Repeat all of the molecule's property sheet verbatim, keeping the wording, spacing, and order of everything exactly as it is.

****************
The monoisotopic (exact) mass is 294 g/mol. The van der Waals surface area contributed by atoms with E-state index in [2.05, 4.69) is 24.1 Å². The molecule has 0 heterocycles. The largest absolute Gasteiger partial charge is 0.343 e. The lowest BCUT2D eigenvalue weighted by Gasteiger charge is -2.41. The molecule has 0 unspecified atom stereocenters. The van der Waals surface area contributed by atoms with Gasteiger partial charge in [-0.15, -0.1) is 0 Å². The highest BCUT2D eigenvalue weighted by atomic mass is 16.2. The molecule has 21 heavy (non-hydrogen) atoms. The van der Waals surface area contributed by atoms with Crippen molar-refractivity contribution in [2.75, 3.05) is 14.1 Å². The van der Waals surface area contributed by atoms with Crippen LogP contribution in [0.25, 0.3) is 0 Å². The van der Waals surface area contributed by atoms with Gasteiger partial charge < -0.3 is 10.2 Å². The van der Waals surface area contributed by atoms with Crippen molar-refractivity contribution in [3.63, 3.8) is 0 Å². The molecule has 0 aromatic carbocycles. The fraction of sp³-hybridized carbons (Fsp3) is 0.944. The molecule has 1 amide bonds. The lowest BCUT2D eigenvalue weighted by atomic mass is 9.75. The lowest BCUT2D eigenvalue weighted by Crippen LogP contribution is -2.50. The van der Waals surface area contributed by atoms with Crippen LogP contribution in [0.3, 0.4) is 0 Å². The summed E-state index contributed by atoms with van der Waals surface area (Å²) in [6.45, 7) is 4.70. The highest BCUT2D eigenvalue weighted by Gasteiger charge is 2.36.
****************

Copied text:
The monoisotopic (exact) mass is 294 g/mol. The van der Waals surface area contributed by atoms with E-state index in [2.05, 4.69) is 24.1 Å². The molecule has 0 heterocycles. The largest absolute Gasteiger partial charge is 0.343 e. The lowest BCUT2D eigenvalue weighted by Gasteiger charge is -2.41. The molecule has 0 unspecified atom stereocenters. The van der Waals surface area contributed by atoms with Gasteiger partial charge in [-0.15, -0.1) is 0 Å². The highest BCUT2D eigenvalue weighted by atomic mass is 16.2. The molecule has 21 heavy (non-hydrogen) atoms. The van der Waals surface area contributed by atoms with Crippen molar-refractivity contribution in [2.75, 3.05) is 14.1 Å². The van der Waals surface area contributed by atoms with Crippen LogP contribution in [0.25, 0.3) is 0 Å². The van der Waals surface area contributed by atoms with Gasteiger partial charge < -0.3 is 10.2 Å². The van der Waals surface area contributed by atoms with Crippen molar-refractivity contribution in [3.63, 3.8) is 0 Å². The molecule has 0 aromatic carbocycles. The fraction of sp³-hybridized carbons (Fsp3) is 0.944. The molecule has 1 amide bonds. The lowest BCUT2D eigenvalue weighted by atomic mass is 9.75. The lowest BCUT2D eigenvalue weighted by Crippen LogP contribution is -2.50. The van der Waals surface area contributed by atoms with Crippen LogP contribution in [0.3, 0.4) is 0 Å². The summed E-state index contributed by atoms with van der Waals surface area (Å²) in [6.45, 7) is 4.70. The highest BCUT2D eigenvalue weighted by Gasteiger charge is 2.36.